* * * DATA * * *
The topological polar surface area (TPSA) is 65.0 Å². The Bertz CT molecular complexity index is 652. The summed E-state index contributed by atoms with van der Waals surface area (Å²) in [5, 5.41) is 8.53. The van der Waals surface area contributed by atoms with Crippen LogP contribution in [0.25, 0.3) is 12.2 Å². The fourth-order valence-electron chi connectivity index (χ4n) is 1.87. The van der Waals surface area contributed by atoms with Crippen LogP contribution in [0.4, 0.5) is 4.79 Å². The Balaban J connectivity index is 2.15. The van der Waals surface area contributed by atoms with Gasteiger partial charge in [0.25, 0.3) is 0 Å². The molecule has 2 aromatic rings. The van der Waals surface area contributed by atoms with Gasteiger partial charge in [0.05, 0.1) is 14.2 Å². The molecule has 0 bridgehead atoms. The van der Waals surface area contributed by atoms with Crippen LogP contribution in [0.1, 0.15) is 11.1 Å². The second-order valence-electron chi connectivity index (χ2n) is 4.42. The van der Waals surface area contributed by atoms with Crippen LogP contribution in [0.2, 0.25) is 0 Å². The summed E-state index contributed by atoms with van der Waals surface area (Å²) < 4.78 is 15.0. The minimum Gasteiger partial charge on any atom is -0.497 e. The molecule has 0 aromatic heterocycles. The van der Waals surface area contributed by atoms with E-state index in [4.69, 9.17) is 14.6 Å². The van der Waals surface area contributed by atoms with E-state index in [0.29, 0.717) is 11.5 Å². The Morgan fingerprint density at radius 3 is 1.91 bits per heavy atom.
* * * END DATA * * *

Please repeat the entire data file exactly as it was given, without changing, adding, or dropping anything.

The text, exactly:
The topological polar surface area (TPSA) is 65.0 Å². The Bertz CT molecular complexity index is 652. The summed E-state index contributed by atoms with van der Waals surface area (Å²) in [5, 5.41) is 8.53. The van der Waals surface area contributed by atoms with Crippen LogP contribution in [0.25, 0.3) is 12.2 Å². The fourth-order valence-electron chi connectivity index (χ4n) is 1.87. The van der Waals surface area contributed by atoms with Crippen LogP contribution in [0.4, 0.5) is 4.79 Å². The Balaban J connectivity index is 2.15. The van der Waals surface area contributed by atoms with Gasteiger partial charge in [0.25, 0.3) is 0 Å². The molecule has 2 aromatic rings. The van der Waals surface area contributed by atoms with Gasteiger partial charge in [0.05, 0.1) is 14.2 Å². The molecule has 0 bridgehead atoms. The van der Waals surface area contributed by atoms with Crippen LogP contribution in [0.1, 0.15) is 11.1 Å². The second-order valence-electron chi connectivity index (χ2n) is 4.42. The van der Waals surface area contributed by atoms with Crippen LogP contribution in [0.2, 0.25) is 0 Å². The summed E-state index contributed by atoms with van der Waals surface area (Å²) < 4.78 is 15.0. The minimum Gasteiger partial charge on any atom is -0.497 e. The molecule has 0 aromatic heterocycles. The van der Waals surface area contributed by atoms with E-state index in [4.69, 9.17) is 14.6 Å². The van der Waals surface area contributed by atoms with E-state index in [0.29, 0.717) is 11.5 Å². The Morgan fingerprint density at radius 3 is 1.91 bits per heavy atom.